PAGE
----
Top Issue 1-2024

3 June 2004 Edition

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David's South Poll challenge

David Cullinane

David Cullinane

An Phoblacht's JOANNE CORCORAN met with Sinn Féin's South EU candidate, David Cullinane, this week to discuss the progress of his campaign in the old Munster constituency. David spoke about the issues he is hearing on the doorsteps, the advantage that being the youngest candidate in the race has given him, the fact that he is the only Waterford-based candidate running in the South, and the profile his campaign is giving Sinn Féin in his home county.

JC: David, you are the youngest candidate running in the South, do you see that as an advantage or disadvantage?

DC: It's a big advantage. That's something that is coming back on the doorsteps. People are looking for change, they're looking for new faces, but they're also looking for new ideas. That's what we're trying to get across. It's not just about Sinn Féin and a new face; it's actually a new approach to Europe and local government.

In terms of issues on the doorsteps — are people bringing up more local issues as opposed to European?

I think the big thing is that people are actually detached from Europe. We get mostly local issues — the housing crisis, the health service, double taxation, bin charges. It's these issues that are affecting people's lives, but I suppose we're getting across the argument that European politics is actually affecting their lives as well. We're losing our sovereignty, we're losing our neutrality, decision-making is being taken further away from people, and that impacts on the quality of their lives. We're making the arguments, but people are more concerned about the immediate issues that are affecting them.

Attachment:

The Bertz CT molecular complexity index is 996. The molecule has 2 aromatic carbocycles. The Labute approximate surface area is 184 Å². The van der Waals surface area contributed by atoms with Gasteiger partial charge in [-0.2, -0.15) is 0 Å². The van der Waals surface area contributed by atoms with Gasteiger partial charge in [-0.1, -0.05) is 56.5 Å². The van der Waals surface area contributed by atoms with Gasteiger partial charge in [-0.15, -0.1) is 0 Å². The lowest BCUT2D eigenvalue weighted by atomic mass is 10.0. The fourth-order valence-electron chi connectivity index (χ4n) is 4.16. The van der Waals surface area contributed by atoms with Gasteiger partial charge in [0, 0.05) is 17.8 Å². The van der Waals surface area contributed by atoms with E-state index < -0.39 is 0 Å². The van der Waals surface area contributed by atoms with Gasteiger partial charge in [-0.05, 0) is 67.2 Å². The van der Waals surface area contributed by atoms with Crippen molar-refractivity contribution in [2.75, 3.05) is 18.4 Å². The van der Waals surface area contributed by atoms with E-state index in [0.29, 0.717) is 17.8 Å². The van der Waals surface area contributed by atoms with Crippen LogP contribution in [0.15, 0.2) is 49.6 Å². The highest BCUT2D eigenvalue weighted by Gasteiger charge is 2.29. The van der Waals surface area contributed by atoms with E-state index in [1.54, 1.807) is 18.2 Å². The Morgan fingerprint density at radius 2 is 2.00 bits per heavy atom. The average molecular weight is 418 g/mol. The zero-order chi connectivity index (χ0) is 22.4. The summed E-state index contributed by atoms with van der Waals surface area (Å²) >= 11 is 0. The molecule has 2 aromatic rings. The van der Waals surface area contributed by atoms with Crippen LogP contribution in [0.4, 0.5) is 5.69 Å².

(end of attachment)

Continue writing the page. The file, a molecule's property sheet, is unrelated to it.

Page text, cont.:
There seems to be a phenomenon in this election where some people who wouldn't normally vote Sinn Féin are saying they will vote for the party in the European elections. Have you come across that?

To an extent, yes. I think it's a reflection of the fact that we have given leadership on Europe. We are the only party that's critical of Europe and can articulate the concerns that people have. We offer an alternative vision of what the EU can be. I think more and more people respect that.

There are people who are saying they are voting for Fianna Fáil or whatever in the local elections, but they are going to vote for Sinn Féin in Europe. Again, it's probably because they see that we are the only party going into Europe who actually want to deliver change. Of course, we have to convince them that we can deliver at local and national level as well, but I think we're winning that one. I try to get across on the doorsteps that we're an all-Ireland party, we want to go in to change Europe and not just become part of the system.

The European campaign officially kicked off last week. You've been working hard anyway, but will it be all out now until June 11?